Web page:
The University of Bern is establishing a multidisciplinary center to study the origin and course of infectious diseases and their impact on health, society and economics. The new research center is to receive some 30 million Swiss Francs financial support from the Vinetum Foundation over a period of 10 years.
Despite widespread warnings from the WHO in 2019 about the risks and the prediction of a “disease X”, the COVID-19 pandemic caught the world completely off guard. This event has demonstrated the sensitivity to epidemics and pandemics from interdependency of societies, as infectious pathogens have the capability of posing an existential threat to the world’s population, nations, economy and science in a globalized era. “The current crisis provides an impressive demonstration of the extent to which science is required to work in an interdisciplinary manner to analyze the problems that arise and to develop socially-relevant approaches for resolving them,” explains Christian Leumann, Rector of the University of Bern. “That is why, with generous financial support from the Vinetum Foundation, the University of Bern is establishing a much needed research center to foster interdisciplinary research into future epidemics and pandemics to better fightand protect against them.”
In-depth expertise locally at hand
“The University of Bern has strong key competencies in areas most relevant in the current context of the COVID-19 pandemic,” explains Daniel Candinas, Vice-Rector for Research at the University of Bern. Outstanding and internationally-acknowledged research central to understand and overcome the pandemic is already being carried out in the areas of medicine, veterinary medicine, economics, political science, psychology and the humanities, for example. This expertise is now to be brought together at a multidisciplinary competence center for infectious diseases, immunity and their consequences (Multidisciplinary Center for Infectious Diseases and Immunity, MCIDI).
“The MCIDI will explore pandemics from A to Z – from how they arise and how they are dealt with in the field of health care, through to the economic, political and ethical consequences,” explains Candinas. The newly-established center will benefit from the existing medical and veterinary network in Bern which is available for teaching and research (university institutes, clinics, laboratories and others), and from its proximity to the decision-making, political institutions.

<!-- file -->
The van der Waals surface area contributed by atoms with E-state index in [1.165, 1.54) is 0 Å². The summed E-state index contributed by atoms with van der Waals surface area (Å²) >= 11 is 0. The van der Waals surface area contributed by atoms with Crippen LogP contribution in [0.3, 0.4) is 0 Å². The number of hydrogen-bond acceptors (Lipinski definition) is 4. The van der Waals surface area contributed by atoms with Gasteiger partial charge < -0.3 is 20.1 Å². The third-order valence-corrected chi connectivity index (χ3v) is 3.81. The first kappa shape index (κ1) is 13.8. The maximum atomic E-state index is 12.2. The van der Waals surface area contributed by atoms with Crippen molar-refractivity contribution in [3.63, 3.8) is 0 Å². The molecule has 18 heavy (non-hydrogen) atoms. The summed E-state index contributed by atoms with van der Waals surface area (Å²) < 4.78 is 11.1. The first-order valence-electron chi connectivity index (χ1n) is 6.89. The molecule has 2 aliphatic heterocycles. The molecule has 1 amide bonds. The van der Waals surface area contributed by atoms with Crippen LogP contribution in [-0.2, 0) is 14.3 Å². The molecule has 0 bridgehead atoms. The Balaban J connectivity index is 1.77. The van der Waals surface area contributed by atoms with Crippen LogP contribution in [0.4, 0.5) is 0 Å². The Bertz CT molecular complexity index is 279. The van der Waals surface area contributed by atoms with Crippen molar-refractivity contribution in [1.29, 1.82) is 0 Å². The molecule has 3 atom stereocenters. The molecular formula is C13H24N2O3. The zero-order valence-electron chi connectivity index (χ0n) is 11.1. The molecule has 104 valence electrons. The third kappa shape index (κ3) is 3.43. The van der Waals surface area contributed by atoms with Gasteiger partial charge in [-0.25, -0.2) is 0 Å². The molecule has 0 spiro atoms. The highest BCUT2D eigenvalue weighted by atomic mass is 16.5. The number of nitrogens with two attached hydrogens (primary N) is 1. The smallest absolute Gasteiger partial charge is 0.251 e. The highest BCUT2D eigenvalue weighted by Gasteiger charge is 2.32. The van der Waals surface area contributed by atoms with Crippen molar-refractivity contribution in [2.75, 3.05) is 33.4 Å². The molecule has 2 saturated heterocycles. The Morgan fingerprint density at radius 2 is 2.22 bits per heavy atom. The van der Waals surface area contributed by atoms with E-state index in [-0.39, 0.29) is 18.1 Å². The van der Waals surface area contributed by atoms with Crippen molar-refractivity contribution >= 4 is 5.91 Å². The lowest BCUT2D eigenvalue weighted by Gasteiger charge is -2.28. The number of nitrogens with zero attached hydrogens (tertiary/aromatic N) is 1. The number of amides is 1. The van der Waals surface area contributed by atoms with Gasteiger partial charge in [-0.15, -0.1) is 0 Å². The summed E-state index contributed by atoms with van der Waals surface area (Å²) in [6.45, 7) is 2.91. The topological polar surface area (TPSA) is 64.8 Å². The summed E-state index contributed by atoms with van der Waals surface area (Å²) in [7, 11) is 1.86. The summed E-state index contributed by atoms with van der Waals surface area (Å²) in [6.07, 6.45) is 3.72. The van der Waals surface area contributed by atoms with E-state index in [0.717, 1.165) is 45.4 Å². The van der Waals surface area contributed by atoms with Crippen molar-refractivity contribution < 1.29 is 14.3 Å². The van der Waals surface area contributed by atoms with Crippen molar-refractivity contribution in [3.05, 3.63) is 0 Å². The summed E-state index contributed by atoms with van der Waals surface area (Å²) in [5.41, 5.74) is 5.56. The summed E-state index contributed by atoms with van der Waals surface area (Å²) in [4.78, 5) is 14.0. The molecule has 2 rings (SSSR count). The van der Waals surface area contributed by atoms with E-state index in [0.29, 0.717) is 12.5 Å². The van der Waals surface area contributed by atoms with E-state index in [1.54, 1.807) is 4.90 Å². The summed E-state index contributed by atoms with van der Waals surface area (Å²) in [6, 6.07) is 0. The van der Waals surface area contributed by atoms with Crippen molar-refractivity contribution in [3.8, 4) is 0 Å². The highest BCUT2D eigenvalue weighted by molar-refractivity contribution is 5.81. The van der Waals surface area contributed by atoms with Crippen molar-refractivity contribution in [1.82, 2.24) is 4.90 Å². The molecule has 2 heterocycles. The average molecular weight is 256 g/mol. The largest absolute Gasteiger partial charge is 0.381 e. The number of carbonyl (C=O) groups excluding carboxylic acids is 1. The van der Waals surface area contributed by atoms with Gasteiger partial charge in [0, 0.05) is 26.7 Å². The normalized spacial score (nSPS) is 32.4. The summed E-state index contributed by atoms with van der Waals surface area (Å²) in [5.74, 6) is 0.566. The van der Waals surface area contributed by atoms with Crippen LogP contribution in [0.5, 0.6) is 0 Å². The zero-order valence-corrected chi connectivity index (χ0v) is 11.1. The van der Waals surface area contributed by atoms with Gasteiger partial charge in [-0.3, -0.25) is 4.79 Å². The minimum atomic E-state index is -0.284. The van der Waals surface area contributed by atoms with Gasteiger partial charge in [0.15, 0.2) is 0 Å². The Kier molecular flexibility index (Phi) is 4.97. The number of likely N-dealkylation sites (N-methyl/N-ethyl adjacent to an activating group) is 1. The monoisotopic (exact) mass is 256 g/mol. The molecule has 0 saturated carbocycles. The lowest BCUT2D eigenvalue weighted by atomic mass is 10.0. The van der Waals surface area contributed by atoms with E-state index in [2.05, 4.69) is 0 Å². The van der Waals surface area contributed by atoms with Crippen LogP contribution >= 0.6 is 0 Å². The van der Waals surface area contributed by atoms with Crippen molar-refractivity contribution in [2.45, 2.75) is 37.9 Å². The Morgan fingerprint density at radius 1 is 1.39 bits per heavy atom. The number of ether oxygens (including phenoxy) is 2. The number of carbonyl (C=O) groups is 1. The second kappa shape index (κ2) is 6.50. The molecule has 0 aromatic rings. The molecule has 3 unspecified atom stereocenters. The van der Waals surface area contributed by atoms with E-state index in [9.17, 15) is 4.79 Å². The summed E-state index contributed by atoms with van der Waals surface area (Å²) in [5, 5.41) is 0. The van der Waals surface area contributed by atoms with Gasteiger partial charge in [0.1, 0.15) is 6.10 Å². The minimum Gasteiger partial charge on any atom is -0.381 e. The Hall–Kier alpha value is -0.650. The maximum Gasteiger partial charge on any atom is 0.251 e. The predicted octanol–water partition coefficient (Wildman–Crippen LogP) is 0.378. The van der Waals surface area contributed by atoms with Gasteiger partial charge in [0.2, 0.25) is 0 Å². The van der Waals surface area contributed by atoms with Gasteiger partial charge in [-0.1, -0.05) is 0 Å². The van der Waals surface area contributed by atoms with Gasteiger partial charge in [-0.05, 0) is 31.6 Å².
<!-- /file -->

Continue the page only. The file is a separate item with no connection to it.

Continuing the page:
Considerable support from the Vinetum Foundation
The Vinetum Foundation is a long-standing supporter of the University of Bern, and already backs research in the field of bee health. Franziska Borer Winzenried, President of the Vinetum Foundation and Honorary Doctor at the University of Bern: “We have confidence in the capabilities of the University of Bern demonstrated through its excellent research track record. We want to make our own contribution into the research of infectious diseases, because infectious diseases are on the rise – and the next dangerous pathogen is inevitable. We therefore need to take action against it now.” In this respect, having a global outreach is important, emphasizes Borer Winzenried: “The question of how we can best protect people in countries that have inadequate health systems is also very important.”
The “One Health” approach
The new research center is to consist of seven topic clusters to address medical and veterinary factors as well as issues surrounding economics, legal aspects and follow-on consequences investigated by methods from the social sciences. The “One Health” approach of the MCIDI, which examines the interactions between human, animal and environmental health, makes the affiliation with the Vetsuisse Faculty a natural fit. David Spreng, Dean of the Vetsuisse Faculty: “In the past year, not only has excellent research into COVID-19 been carried out in the area of One Health, but also in veterinary infectiology, when we proved able to develop the world’s first synthetic clone of Sars-CoV-2, for example.” This clone, which was also of interest to the WHO, is now being used by research groups worldwide to find antiviral drugs and develop vaccines.
The MCIDI was founded on January 1, 2021, and is being led by virologist Volker Thiel, head of virology at the Institute of Virology and Immunology and professor in Virology at the Vetsuisse Faculty, in its initial phase of the first four years. “I am looking forward to leading this interdisciplinary network with outstanding researchers and experts. It is important to learn from the experience of the pandemic in order to be better prepared for the scientific, societal and economic challenges in the future”, says Thiel.
The MCIDI has been organized as a virtual center, so the creation of initial infrastructure is not necessary. This format has already proven successful for other interdisciplinary research centers, such as the Oeschger Center for Climate Research of the University of Bern.